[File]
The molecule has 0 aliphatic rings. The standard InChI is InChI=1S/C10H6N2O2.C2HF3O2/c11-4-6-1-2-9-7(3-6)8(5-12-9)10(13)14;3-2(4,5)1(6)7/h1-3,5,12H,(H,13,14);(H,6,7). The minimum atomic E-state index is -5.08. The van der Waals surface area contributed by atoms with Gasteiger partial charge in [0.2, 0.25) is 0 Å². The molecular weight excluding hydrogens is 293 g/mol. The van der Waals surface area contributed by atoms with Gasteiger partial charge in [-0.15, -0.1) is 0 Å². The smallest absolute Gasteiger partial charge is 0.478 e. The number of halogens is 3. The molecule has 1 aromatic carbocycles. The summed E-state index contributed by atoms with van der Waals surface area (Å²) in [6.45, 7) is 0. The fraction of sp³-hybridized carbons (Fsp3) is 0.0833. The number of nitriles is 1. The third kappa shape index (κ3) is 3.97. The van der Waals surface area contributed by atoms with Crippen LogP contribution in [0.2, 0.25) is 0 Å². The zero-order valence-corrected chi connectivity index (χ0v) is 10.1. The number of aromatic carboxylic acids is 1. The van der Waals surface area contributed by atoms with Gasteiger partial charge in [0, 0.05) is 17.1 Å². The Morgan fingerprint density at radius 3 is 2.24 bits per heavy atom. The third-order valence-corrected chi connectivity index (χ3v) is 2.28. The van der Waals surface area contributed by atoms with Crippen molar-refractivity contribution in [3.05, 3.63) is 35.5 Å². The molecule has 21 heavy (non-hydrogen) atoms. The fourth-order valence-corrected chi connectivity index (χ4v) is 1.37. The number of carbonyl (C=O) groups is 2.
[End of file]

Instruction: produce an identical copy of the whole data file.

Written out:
The molecule has 0 aliphatic rings. The standard InChI is InChI=1S/C10H6N2O2.C2HF3O2/c11-4-6-1-2-9-7(3-6)8(5-12-9)10(13)14;3-2(4,5)1(6)7/h1-3,5,12H,(H,13,14);(H,6,7). The minimum atomic E-state index is -5.08. The van der Waals surface area contributed by atoms with Gasteiger partial charge in [0.2, 0.25) is 0 Å². The molecular weight excluding hydrogens is 293 g/mol. The van der Waals surface area contributed by atoms with Gasteiger partial charge in [-0.15, -0.1) is 0 Å². The smallest absolute Gasteiger partial charge is 0.478 e. The number of halogens is 3. The molecule has 1 aromatic carbocycles. The summed E-state index contributed by atoms with van der Waals surface area (Å²) in [6.45, 7) is 0. The fraction of sp³-hybridized carbons (Fsp3) is 0.0833. The number of nitriles is 1. The third kappa shape index (κ3) is 3.97. The van der Waals surface area contributed by atoms with Crippen LogP contribution in [0.2, 0.25) is 0 Å². The zero-order valence-corrected chi connectivity index (χ0v) is 10.1. The number of aromatic carboxylic acids is 1. The van der Waals surface area contributed by atoms with Gasteiger partial charge in [0, 0.05) is 17.1 Å². The Morgan fingerprint density at radius 3 is 2.24 bits per heavy atom. The third-order valence-corrected chi connectivity index (χ3v) is 2.28. The van der Waals surface area contributed by atoms with Crippen molar-refractivity contribution in [3.05, 3.63) is 35.5 Å². The molecule has 21 heavy (non-hydrogen) atoms. The fourth-order valence-corrected chi connectivity index (χ4v) is 1.37. The number of carbonyl (C=O) groups is 2.